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MACROVASCULAR INVOLVEMENT IN SYSTEMIC SCLEROSIS: INFLUENCE OF DISEASE SUBTYPE AND TRADITIONAL RISK FACTORS
Objective. The present study aimed on one hand to test the hypothesis that patients with limited systemic sclerosis (LSSc) have a higher incidence of large vessel disease than patients with diffuse systemic sclerosis (DSSc) and to correlate it with traditional cardiovascular risk factors. On the other hand, we aimed to measure the extent of subclinical atherosclerosis in these patients, evaluating any potential clinical and laboratory vascular risk factor.
Methods. We randomly included in the study 59 systemic sclerosis patients hospitalized in 2013 in two rheumatology centers (Cairo University Hospitals Rheumatology Department and Research Center of the Pathology and Treatment of Systemic Rheumatic Diseases, Bucharest). Non-invasive vascular tests were done: internal and common carotid arteries intima-media thickness (IMT) using Doppler ultrasound, and ankle brachial index (ABI). Traditional vascular risk factors were assessed.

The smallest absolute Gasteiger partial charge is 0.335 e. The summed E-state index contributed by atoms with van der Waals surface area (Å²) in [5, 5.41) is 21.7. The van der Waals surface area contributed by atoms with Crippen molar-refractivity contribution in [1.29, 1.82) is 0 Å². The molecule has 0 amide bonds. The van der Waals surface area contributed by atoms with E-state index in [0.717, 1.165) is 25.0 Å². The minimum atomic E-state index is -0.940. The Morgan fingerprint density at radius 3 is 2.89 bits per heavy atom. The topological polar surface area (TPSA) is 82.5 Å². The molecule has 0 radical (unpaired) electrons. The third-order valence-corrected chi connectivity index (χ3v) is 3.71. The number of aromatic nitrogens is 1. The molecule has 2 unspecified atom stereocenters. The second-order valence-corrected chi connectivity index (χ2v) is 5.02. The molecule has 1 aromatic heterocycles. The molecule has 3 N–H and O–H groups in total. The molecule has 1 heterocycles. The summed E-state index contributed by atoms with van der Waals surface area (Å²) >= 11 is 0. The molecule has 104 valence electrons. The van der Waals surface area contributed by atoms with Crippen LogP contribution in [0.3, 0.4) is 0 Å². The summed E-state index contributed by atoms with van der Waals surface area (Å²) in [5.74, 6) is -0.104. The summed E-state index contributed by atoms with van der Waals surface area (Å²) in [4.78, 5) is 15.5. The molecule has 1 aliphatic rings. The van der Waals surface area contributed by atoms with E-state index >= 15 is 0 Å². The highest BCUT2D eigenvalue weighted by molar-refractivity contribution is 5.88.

Results. Dividing the study sample into DSSc and LSSc produced several notable observations. The subgroups did not differ significantly by age, sex and disease duration, but ethnicity mattered: 83.3% of Egyptian patients had LSSc (25/30), while only 48.3% of Romanian patients had LSSc (14/29; p = 0.004). Generally, patients with LSSc had significantly higher values of erythrocyte sedimentation rate, alanin aminotransferase, lCIMT and significantly lower HDL levels. There were no significant differences in ABI among subgroups.
Conclusion. The limited phenotype of systemic sclerosis is associated with a more adverse cardiovascular risk profile compared to the diffuse phenotype.
Keywords: systemic sclerosis, ankle-brachial index, carotid duplex, cardiovascular risk